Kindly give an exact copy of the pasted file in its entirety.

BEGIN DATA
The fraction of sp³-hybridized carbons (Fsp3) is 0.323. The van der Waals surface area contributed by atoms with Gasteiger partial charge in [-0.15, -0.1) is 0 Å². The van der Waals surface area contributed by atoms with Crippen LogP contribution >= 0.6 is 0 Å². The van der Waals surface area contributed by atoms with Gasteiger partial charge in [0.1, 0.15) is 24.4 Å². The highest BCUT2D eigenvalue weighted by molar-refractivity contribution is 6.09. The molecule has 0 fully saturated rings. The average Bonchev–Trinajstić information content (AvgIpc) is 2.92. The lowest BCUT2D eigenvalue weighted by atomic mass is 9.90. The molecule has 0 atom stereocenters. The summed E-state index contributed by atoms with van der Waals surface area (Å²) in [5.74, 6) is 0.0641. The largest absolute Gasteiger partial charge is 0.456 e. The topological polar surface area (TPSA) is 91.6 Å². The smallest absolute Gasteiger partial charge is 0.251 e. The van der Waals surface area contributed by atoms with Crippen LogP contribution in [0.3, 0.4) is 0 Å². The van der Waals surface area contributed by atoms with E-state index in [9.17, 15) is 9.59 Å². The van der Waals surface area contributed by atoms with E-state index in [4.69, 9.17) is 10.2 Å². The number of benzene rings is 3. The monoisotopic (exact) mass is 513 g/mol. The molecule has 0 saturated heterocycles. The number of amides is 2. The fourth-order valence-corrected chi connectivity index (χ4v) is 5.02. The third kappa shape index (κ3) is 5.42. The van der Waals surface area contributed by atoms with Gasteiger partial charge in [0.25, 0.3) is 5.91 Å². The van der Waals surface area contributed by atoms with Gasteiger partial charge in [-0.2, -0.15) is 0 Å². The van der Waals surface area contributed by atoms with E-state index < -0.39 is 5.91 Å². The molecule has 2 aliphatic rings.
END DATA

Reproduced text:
The fraction of sp³-hybridized carbons (Fsp3) is 0.323. The van der Waals surface area contributed by atoms with Gasteiger partial charge in [-0.15, -0.1) is 0 Å². The van der Waals surface area contributed by atoms with Crippen LogP contribution >= 0.6 is 0 Å². The van der Waals surface area contributed by atoms with Gasteiger partial charge in [0.1, 0.15) is 24.4 Å². The highest BCUT2D eigenvalue weighted by molar-refractivity contribution is 6.09. The molecule has 0 fully saturated rings. The average Bonchev–Trinajstić information content (AvgIpc) is 2.92. The lowest BCUT2D eigenvalue weighted by atomic mass is 9.90. The molecule has 0 atom stereocenters. The summed E-state index contributed by atoms with van der Waals surface area (Å²) in [5.74, 6) is 0.0641. The largest absolute Gasteiger partial charge is 0.456 e. The topological polar surface area (TPSA) is 91.6 Å². The smallest absolute Gasteiger partial charge is 0.251 e. The van der Waals surface area contributed by atoms with Crippen LogP contribution in [0.3, 0.4) is 0 Å². The van der Waals surface area contributed by atoms with E-state index in [9.17, 15) is 9.59 Å². The van der Waals surface area contributed by atoms with E-state index in [4.69, 9.17) is 10.2 Å². The number of benzene rings is 3. The monoisotopic (exact) mass is 513 g/mol. The molecule has 0 saturated heterocycles. The number of amides is 2. The fourth-order valence-corrected chi connectivity index (χ4v) is 5.02. The third kappa shape index (κ3) is 5.42. The van der Waals surface area contributed by atoms with Gasteiger partial charge in [0.25, 0.3) is 5.91 Å². The van der Waals surface area contributed by atoms with Gasteiger partial charge in [-0.2, -0.15) is 0 Å². The van der Waals surface area contributed by atoms with E-state index < -0.39 is 5.91 Å². The molecule has 2 aliphatic rings.